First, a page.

Journalist Ahmed Al Jarallah believes more needs to be done by the Kuwait government to stop all forms of corruption and improve the country's image. Image Credit: Supplied

Abu Dhabi: Kuwait’s corruption is of a magnitude that simply cannot be ignored and run by a type of criminal described by veteran journalist Ahmed Al Jarallah, editor of Aseyassah newspapaer, as a Crime Lord who goes by the local nickname ‘Al Khamoush’.

Al Jarallah says no one in Kuwait doubts or questions His Highness the Prime Minister Sheikh Sabah Al Khaled’s integrity, nor his good intentions to fight corruption, and that he is diligent, however diligence does not always achieve its goals.


“The question that occupies the majority of Kuwaitis is: Can this government, whose term of office ends in a few months, really address all the issues presented to it, and remove the accumulation of about 50 years of rampant corruption across the country, and more importantly, can it eliminate ‘legalised’ corruption?,” asks Al Jarallah.

“We all in Kuwait know the weaknesses in the structure of combating this deadly scourge, and how it works, and although we have heard for some time that the law will be enforced with full force, no one is above the law, and justice will take its course, but we have never seen any ruling on a corrupt, or thwarting the schemes of those who loot public money and undermine institutions,” he adds.

Media excitement

“Rather, what is more important is that a graft scandal begins with media excitement, and a lot of talk about it. But suddenly another scandal surfaces and we forgot about the first, and a while later a third scandal eliminates what preceded it, and so on for half a century,” he continues.

Al Jarallah argues there is no doubt that this is due to the Kuwaitis’ convictions: “First, Kuwait is blessed, and God willing it will remain so; second, time heals all wounds. Let me tell you, time heals nothing; and third and most important is the so-called ‘Al Khamoush’, a type of super criminal who works quietly behind the scenes. The Crime Lord engineers his schemes at night, and the schemes abound in huge projects. For instance, the government invites bids for a billion dinar project that must be submitted within a finite deadline. Before small bidders submit their bids, the Crime Lord reaches a deal with them to overprice the project to say 1.7 billion dinars against 200 million dinars in kickback money to them. Then the Super Criminal submits his winner bid of 1.5 billion dinar,” Al Jarallah says.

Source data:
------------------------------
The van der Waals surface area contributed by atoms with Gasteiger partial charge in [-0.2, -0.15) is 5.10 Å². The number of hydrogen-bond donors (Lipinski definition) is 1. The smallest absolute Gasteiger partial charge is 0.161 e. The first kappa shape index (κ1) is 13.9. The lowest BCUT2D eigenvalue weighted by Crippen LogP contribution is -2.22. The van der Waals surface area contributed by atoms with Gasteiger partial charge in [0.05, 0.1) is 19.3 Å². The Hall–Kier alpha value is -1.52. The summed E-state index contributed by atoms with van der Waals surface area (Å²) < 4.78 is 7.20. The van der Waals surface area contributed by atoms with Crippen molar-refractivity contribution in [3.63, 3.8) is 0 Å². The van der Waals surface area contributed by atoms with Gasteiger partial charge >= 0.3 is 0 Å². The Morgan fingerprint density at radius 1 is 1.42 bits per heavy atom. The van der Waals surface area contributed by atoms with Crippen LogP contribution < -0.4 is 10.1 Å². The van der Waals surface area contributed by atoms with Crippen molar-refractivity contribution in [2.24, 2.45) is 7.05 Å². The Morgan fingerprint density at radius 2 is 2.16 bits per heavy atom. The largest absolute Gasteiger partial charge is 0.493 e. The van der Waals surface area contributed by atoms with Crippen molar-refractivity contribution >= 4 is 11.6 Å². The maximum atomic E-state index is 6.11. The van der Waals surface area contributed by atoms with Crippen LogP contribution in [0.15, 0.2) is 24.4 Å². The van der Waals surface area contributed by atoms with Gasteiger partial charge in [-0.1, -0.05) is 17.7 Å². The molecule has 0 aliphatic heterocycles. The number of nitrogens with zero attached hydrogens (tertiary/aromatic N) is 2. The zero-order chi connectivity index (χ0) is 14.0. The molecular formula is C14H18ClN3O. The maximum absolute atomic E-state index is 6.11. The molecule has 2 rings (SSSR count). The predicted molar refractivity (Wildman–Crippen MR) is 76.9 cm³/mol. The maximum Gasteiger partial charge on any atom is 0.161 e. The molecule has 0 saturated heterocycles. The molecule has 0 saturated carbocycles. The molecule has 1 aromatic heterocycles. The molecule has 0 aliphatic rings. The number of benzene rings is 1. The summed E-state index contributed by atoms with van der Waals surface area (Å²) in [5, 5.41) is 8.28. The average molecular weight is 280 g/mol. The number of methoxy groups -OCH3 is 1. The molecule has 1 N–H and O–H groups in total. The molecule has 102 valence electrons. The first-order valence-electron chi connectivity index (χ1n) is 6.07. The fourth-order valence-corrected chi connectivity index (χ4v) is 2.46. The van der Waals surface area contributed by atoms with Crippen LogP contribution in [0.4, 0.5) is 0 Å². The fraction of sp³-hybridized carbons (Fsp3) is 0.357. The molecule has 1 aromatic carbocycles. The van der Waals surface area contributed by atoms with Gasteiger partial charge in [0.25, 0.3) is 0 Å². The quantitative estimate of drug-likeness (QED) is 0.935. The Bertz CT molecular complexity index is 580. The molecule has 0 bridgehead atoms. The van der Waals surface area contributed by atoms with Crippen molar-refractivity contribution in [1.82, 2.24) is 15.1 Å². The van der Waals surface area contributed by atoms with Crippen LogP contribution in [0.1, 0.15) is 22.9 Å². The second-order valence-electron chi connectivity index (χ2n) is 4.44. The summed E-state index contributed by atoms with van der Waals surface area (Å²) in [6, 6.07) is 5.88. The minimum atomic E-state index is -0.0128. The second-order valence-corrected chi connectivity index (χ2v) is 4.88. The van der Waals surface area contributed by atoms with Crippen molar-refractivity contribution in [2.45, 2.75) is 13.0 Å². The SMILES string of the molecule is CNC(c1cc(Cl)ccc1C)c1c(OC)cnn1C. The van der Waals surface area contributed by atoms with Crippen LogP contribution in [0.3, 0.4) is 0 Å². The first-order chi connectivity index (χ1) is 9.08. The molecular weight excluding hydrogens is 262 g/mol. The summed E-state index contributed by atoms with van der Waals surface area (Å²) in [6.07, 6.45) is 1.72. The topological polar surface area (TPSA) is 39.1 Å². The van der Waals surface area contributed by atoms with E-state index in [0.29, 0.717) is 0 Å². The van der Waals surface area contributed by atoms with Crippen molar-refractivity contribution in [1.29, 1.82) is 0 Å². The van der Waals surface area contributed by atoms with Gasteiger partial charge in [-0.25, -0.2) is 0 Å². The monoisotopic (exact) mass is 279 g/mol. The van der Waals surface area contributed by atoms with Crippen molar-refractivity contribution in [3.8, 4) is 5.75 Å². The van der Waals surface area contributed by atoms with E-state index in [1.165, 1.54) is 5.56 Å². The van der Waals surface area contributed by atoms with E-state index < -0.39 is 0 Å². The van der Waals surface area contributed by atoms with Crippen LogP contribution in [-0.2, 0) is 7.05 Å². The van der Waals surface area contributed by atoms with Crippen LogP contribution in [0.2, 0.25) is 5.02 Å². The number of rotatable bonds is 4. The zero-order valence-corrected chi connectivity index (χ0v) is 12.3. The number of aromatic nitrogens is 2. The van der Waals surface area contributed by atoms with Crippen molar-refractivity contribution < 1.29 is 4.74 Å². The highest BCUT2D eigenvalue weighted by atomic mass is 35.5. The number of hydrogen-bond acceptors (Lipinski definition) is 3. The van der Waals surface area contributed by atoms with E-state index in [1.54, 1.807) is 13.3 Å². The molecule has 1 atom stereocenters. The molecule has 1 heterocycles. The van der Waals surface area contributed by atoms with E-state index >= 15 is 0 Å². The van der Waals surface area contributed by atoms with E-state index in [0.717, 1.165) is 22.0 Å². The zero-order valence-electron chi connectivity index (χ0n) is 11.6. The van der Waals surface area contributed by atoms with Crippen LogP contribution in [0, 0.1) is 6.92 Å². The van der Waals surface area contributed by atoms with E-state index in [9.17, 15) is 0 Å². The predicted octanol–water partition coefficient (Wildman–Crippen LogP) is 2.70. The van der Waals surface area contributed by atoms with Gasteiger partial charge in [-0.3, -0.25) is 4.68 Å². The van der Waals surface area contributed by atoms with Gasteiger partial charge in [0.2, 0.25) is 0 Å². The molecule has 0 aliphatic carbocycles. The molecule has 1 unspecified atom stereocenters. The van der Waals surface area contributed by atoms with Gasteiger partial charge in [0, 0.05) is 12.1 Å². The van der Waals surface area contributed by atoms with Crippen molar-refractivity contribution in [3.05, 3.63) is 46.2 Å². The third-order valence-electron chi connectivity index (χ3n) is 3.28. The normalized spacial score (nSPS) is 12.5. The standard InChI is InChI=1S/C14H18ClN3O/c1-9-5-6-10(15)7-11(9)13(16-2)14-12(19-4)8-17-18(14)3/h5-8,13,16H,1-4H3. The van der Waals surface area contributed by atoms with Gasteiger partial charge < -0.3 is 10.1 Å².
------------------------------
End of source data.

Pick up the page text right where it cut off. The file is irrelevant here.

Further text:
Corrupt officials

He confirms this corruption does not stop there, as “Al Khamoush works to beef up profits through what is known as change orders, which make the cost reach two billion dinars, and the project may not be completed in 10 years, because it is transformed into a milky cow. This is one of the types of legal corruption, Mr. Prime Minister. Of course, you will not be able to eliminate this phenomenon because the 'Khamoush' is stronger than the governments as long as corrupt officials receive kickback money from unscrupulous businessmen,” he explains.

Al Jarallah asks if the government seriously plans to eliminate this type of corruption? “Are the 1Malaysia Development Berhad, the Balgladeshi MP graft scandals, the residency visa scam and the bust of a money laundering gang all smoke bombs to cover up other corruption files?”

He continues, “Kuwaitis are well aware that this method is just pain relief, so they expect the impact will invariably been limited, with campaigns against graft scraping only the surface and being abandoned after a short period when a few big fish have been held up to public scrutiny and the immediate political aim has been achieved. All these facts are before you, Mr. Prim Minister, and they were present at the table of the previous cabinets, but there was no action, because corruption bares its teeth. Finally, may God assist you, Your Highness, the Prime Minister, liquidate it, while the ‘Khamoush’ works with full force, not only in tenders, but also in forming governments, in elections, and in post nominations, and everyone in the country seeks to identify who has the upper hand in everything,” Al Jarallah concludes.